Genome sequencing reveals an allotetraploid origin of the horseradish genome
Horseradish was confirmed to be an allotetraploid (2n = 4x = 32) formed by two structurally nearly identical genomes14. We obtained the Illumina sequence data and performed a genome survey by k-mer analysis (Fig. 1c, d). The genome size was nearly 636 Mbp, of which 57% were repetitive sequences (Fig. 1c, d). The high proportion (~90.30%) of homozygous k-mers and the low proportion (9.70%) of heterozygous k-mers indicated high homoeology between the two ancestral genomes (Fig. 1c, d). We distinguished between an allotetraploid versus autotetraploid WGD based on the different patterns of nucleotide heterozygosity as described in GenomeScope 2.029. Allotetraploids would be expected to have a high proportion of aabb k-mers and a low proportion of aaab k-mers, as preferential pairing would ensure that two homoeologs from the first subgenome and two homoeologs from the second subgenome are present after recombination29. We found that 7.88% of k-mers were aabb and 1.79% were aaab (Fig. 1c). Thus, we concluded that the horseradish genome has an allotetraploid origin.
A T2T gap-free horseradish reference genome
We generated a set of 27.71 Gbp (~43.57-fold genome coverage) HiFi reads, 52.28 Gbp (~82.20-fold coverage) ONT long reads, 55.99 Gbp (~88.03-fold coverage) Illumina reads, and 337.66 Gbp (~530.91-fold coverage) Hi-C data (Supplementary Table 1). To achieve a high-quality genome assembly, we used an integrated approach that combined data from multiple sequencing platforms.
We initially assembled the ONT reads into 292 contigs with an N50 of 7.95 Mbp and a total length of 610.85 Mbp, covering ~96.05% of the estimated genome size (Supplementary Table 2). To improve the single-base accuracy of the genome assembly, we polished the genome assembly with ONT and Illumina reads and finally achieved a quality value (QV) of 39.5. To overcome challenges such as interference between homoeologous subgenomes and chimeric assembly, we adopted a comprehensive scaffolding strategy (Supplementary Fig. 2, Supplementary Note 1). The assembled contigs were organized into 16 pseudochromosomes, which accounted for 94.80% of the total assembled sequence (Supplementary Tables 3 and 4, Supplementary Fig. 3). We distinguished between the two subgenomes (A and B) based on the orthologous genes and subgenome-specific k-mers using SubPhaser30 (Supplementary Figs. 4, 5).
For the PacBio HiFi reads, our preliminary assembly generated 108 contigs with an N50 length of 33.74 Mbp (Supplementary Table 5). Owing to the accuracy of long HiFi reads and the high continuity of the assembly, we performed scaffolding directly and generated a genome assembly with 16 pseudochromosomes that anchored 97.29% of the assembled sequence, leaving only 8 gaps in the genome assembly (Supplementary Table 6, Supplementary Note 2). Comparison of the assembled pseudochromosomes with the published karyotype of horseradish revealed a possible loss of blocks F and R in the ONT-based genome (Supplementary Fig. 6). However, both genomic blocks were confirmed by comparative chromosome painting and also identified in the HiFi-based genome assembly (Supplementary Figs. 7–9, Supplementary Note 1). Considering the superior continuity and integrity of the HiFi-based genome, we selected it as the genome backbone and filled the remaining gaps using the ONT-based genome. This resulted in a gap-free reference genome consisting of 16 pseudochromosomes with a total length of 610.05 Mbp (Supplementary Table 6).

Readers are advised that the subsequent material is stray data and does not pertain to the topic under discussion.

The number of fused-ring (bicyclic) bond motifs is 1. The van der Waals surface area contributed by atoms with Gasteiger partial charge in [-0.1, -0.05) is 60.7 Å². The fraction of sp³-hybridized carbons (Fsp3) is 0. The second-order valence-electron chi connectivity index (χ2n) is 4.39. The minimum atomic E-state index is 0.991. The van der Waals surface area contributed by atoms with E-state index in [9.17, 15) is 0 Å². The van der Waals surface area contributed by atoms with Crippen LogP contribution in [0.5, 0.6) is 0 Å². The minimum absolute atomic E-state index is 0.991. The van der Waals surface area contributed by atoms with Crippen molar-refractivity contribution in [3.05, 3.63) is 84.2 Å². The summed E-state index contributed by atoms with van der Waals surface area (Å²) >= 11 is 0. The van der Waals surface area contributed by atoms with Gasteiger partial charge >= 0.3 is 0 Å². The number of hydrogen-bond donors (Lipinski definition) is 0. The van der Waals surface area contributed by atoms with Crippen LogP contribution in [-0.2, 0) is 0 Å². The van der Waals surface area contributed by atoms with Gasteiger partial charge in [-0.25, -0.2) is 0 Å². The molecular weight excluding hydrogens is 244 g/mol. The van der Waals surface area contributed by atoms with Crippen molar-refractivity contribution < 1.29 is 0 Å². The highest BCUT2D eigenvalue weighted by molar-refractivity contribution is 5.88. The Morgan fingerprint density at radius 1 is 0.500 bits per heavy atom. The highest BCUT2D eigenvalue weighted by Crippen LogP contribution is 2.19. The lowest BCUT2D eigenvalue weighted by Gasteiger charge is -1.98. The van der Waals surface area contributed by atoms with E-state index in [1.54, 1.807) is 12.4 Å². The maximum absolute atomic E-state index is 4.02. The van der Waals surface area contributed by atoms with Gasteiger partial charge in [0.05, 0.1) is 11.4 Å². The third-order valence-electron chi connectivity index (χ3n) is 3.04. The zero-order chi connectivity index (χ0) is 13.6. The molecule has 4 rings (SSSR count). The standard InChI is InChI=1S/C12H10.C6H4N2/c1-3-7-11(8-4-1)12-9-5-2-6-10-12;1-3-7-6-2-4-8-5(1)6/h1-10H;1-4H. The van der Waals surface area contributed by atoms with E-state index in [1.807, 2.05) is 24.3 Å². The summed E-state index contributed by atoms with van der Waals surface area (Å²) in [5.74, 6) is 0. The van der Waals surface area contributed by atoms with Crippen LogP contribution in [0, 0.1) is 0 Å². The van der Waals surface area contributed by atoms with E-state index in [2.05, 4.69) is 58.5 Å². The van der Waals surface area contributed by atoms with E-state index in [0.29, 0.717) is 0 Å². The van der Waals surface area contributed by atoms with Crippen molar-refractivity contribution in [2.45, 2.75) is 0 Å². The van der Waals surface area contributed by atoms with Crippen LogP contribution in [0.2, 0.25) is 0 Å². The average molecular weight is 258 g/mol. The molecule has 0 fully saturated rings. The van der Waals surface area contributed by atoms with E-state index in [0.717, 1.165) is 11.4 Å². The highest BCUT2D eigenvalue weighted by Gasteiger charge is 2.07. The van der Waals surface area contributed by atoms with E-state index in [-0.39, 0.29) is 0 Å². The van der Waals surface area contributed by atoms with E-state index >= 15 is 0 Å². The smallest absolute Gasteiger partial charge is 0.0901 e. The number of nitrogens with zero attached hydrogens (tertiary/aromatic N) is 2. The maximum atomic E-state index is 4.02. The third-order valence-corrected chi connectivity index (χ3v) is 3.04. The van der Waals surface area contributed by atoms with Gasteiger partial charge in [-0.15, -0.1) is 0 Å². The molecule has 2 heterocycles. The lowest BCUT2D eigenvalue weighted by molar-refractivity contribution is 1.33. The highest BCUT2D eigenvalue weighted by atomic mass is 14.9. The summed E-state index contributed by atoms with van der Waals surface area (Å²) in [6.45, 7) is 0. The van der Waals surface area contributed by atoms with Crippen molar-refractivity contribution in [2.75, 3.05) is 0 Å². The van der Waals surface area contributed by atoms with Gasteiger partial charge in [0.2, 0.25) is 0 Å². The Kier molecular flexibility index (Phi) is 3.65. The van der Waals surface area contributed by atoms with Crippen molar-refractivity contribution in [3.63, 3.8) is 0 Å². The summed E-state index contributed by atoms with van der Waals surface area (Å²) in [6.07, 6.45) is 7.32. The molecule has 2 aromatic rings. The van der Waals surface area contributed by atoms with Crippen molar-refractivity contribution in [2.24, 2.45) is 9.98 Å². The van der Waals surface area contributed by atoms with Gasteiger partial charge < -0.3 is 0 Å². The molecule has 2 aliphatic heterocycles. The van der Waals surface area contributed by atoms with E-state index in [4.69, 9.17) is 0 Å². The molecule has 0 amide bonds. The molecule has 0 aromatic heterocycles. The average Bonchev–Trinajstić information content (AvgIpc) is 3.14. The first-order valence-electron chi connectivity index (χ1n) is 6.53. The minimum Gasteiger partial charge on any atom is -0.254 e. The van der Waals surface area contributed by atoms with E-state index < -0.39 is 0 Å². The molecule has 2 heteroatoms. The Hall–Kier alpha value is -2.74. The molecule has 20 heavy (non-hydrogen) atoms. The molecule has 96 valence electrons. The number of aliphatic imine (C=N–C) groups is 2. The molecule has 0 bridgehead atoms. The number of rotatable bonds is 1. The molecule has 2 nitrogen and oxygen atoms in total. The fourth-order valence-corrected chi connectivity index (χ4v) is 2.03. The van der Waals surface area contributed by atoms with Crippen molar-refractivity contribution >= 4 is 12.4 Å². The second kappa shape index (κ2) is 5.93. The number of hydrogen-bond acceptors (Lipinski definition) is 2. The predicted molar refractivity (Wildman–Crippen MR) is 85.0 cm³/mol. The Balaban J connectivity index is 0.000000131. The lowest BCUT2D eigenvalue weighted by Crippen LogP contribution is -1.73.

Using the seven base telomere repeats (‘CCCTAAA/TTTAGGG’) as a sequence query, we identified 31 telomeres (15 pairs plus one singleton) and constructed 15 T2T pseudomolecules (Supplementary Table 7). The approximate location of 16 centromeric regions was estimated from the density of repeats and the Hi-C interaction heatmap. Centromeric regions range from 2.8 to 18.5 Mbp with an average length of 5.26 Mbp (Supplementary Table 8, Supplementary Figs. 10–13).
The horseradish genome assembly exhibits high gene completeness, with 99.44% of genes identified in the Benchmarking Universal Single-Copy Orthologs (BUSCO) dataset (Supplementary Table 9). The mapping rates of Illumina, HiFi, and ONT reads were over 99.40%, 99.91%, and 99.50%, respectively, while an average of 96.94% of RNA-seq reads could be mapped to the genome (Supplementary Table 10). The long terminal repeat retrotransposons (LTR-RTs) Assembly Index (LAI) reached 25, indicating high assembly integrity even in repeat-rich regions. Overall, the T2T gap-free genome assembly of horseradish showed exceptional quality.
High-quality genome annotation revealed the architecture of the A and B subgenomes
A total of 42,025 protein-coding genes were predicted in the horseradish genome, achieving a BUSCO completeness of 98.33% (Supplementary Tables 11, 12). Of these genes, 99.60% (41,855) could be functionally annotated or were inferred to be expressed (Supplementary Table 11). The number of genes in the two subgenomes were comparable (Supplementary Table 13). In addition, 1,143 tRNA, 2,600 snoRNA, 557 miRNA, and 195 spliceosomal RNA genes were identified as parts of the non-coding RNA repertoire (Supplementary Table 14).
A combination of de novo and homoeology-based methods was used to annotate repetitive sequences in the horseradish genome. The proportion of repetitive sequences in the total assembly was 393.26 Mbp, representing 64.44% of the genome (Supplementary Table 15). Retrotransposons were identified as the most abundant repetitive elements, accounting for 69.19% of all repetitive sequences and 44.59% of the entire genome assembly (Fig. 2a, Supplementary Table 15). DNA transposons accounted for 15.28% of the genome (Fig. 2a, Supplementary Table 15). Both the A and B subgenomes had similar proportion of repeats, with ~58.66% (~175.07 Mbp) in the A subgenome and ~59.99% (~177.03 Mbp) in the B subgenome, including all types of repetitive elements (Fig. 2b, Supplementary Data 1).